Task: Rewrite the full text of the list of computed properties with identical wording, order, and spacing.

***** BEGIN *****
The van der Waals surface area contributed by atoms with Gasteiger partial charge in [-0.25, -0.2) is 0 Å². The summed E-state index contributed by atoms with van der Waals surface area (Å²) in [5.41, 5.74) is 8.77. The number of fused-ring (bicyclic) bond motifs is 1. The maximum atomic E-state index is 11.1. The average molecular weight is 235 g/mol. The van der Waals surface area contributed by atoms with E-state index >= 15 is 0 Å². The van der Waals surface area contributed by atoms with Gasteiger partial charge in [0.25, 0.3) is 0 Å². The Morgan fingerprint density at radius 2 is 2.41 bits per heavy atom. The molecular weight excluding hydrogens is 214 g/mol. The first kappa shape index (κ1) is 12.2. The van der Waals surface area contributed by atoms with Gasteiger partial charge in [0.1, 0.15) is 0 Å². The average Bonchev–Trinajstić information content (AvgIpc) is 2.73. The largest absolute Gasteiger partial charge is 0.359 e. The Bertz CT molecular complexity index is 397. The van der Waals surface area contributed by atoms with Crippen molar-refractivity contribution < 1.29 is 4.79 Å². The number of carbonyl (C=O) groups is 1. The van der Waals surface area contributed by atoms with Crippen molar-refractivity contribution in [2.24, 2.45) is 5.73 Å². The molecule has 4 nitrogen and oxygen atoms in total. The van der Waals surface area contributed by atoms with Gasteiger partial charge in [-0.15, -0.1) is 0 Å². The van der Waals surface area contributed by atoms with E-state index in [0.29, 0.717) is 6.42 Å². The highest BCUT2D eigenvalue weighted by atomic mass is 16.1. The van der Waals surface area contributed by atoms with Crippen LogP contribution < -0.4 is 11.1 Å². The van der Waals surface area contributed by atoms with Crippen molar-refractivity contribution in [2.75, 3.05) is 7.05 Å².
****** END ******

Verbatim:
The van der Waals surface area contributed by atoms with Gasteiger partial charge in [-0.25, -0.2) is 0 Å². The summed E-state index contributed by atoms with van der Waals surface area (Å²) in [5.41, 5.74) is 8.77. The number of fused-ring (bicyclic) bond motifs is 1. The maximum atomic E-state index is 11.1. The average molecular weight is 235 g/mol. The van der Waals surface area contributed by atoms with E-state index >= 15 is 0 Å². The van der Waals surface area contributed by atoms with Gasteiger partial charge in [0.25, 0.3) is 0 Å². The Morgan fingerprint density at radius 2 is 2.41 bits per heavy atom. The molecular weight excluding hydrogens is 214 g/mol. The first kappa shape index (κ1) is 12.2. The van der Waals surface area contributed by atoms with Gasteiger partial charge in [0.1, 0.15) is 0 Å². The average Bonchev–Trinajstić information content (AvgIpc) is 2.73. The largest absolute Gasteiger partial charge is 0.359 e. The Bertz CT molecular complexity index is 397. The van der Waals surface area contributed by atoms with Crippen molar-refractivity contribution < 1.29 is 4.79 Å². The number of carbonyl (C=O) groups is 1. The van der Waals surface area contributed by atoms with Crippen molar-refractivity contribution in [2.24, 2.45) is 5.73 Å². The molecule has 4 nitrogen and oxygen atoms in total. The van der Waals surface area contributed by atoms with Gasteiger partial charge in [-0.15, -0.1) is 0 Å². The van der Waals surface area contributed by atoms with E-state index in [0.29, 0.717) is 6.42 Å². The highest BCUT2D eigenvalue weighted by atomic mass is 16.1. The van der Waals surface area contributed by atoms with Crippen LogP contribution < -0.4 is 11.1 Å². The van der Waals surface area contributed by atoms with Crippen molar-refractivity contribution in [2.75, 3.05) is 7.05 Å².